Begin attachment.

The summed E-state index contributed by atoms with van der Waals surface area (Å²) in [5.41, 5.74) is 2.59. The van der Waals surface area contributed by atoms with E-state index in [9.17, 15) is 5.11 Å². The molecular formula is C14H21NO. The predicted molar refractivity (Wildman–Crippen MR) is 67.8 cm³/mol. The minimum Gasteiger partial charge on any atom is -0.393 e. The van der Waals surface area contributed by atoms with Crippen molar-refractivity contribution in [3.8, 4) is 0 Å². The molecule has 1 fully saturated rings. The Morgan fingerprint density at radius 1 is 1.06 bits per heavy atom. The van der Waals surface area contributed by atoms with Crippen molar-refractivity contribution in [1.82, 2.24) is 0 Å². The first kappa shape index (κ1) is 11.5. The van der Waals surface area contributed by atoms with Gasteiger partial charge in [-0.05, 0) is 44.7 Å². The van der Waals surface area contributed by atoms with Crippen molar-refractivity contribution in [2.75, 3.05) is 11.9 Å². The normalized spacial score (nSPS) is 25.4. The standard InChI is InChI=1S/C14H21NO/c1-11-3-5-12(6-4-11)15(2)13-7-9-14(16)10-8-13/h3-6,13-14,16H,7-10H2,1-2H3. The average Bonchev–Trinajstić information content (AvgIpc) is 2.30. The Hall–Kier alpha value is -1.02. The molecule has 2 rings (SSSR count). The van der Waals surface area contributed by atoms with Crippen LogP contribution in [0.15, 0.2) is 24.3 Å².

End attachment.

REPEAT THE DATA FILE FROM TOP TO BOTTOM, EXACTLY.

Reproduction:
The summed E-state index contributed by atoms with van der Waals surface area (Å²) in [5.41, 5.74) is 2.59. The van der Waals surface area contributed by atoms with E-state index in [9.17, 15) is 5.11 Å². The molecular formula is C14H21NO. The predicted molar refractivity (Wildman–Crippen MR) is 67.8 cm³/mol. The minimum Gasteiger partial charge on any atom is -0.393 e. The van der Waals surface area contributed by atoms with Crippen molar-refractivity contribution in [3.8, 4) is 0 Å². The molecule has 1 fully saturated rings. The Morgan fingerprint density at radius 1 is 1.06 bits per heavy atom. The van der Waals surface area contributed by atoms with Crippen molar-refractivity contribution in [1.82, 2.24) is 0 Å². The first kappa shape index (κ1) is 11.5. The van der Waals surface area contributed by atoms with Gasteiger partial charge in [-0.05, 0) is 44.7 Å². The van der Waals surface area contributed by atoms with Crippen molar-refractivity contribution in [2.75, 3.05) is 11.9 Å². The normalized spacial score (nSPS) is 25.4. The standard InChI is InChI=1S/C14H21NO/c1-11-3-5-12(6-4-11)15(2)13-7-9-14(16)10-8-13/h3-6,13-14,16H,7-10H2,1-2H3. The average Bonchev–Trinajstić information content (AvgIpc) is 2.30. The Hall–Kier alpha value is -1.02. The molecule has 2 rings (SSSR count). The van der Waals surface area contributed by atoms with Crippen LogP contribution in [0.15, 0.2) is 24.3 Å².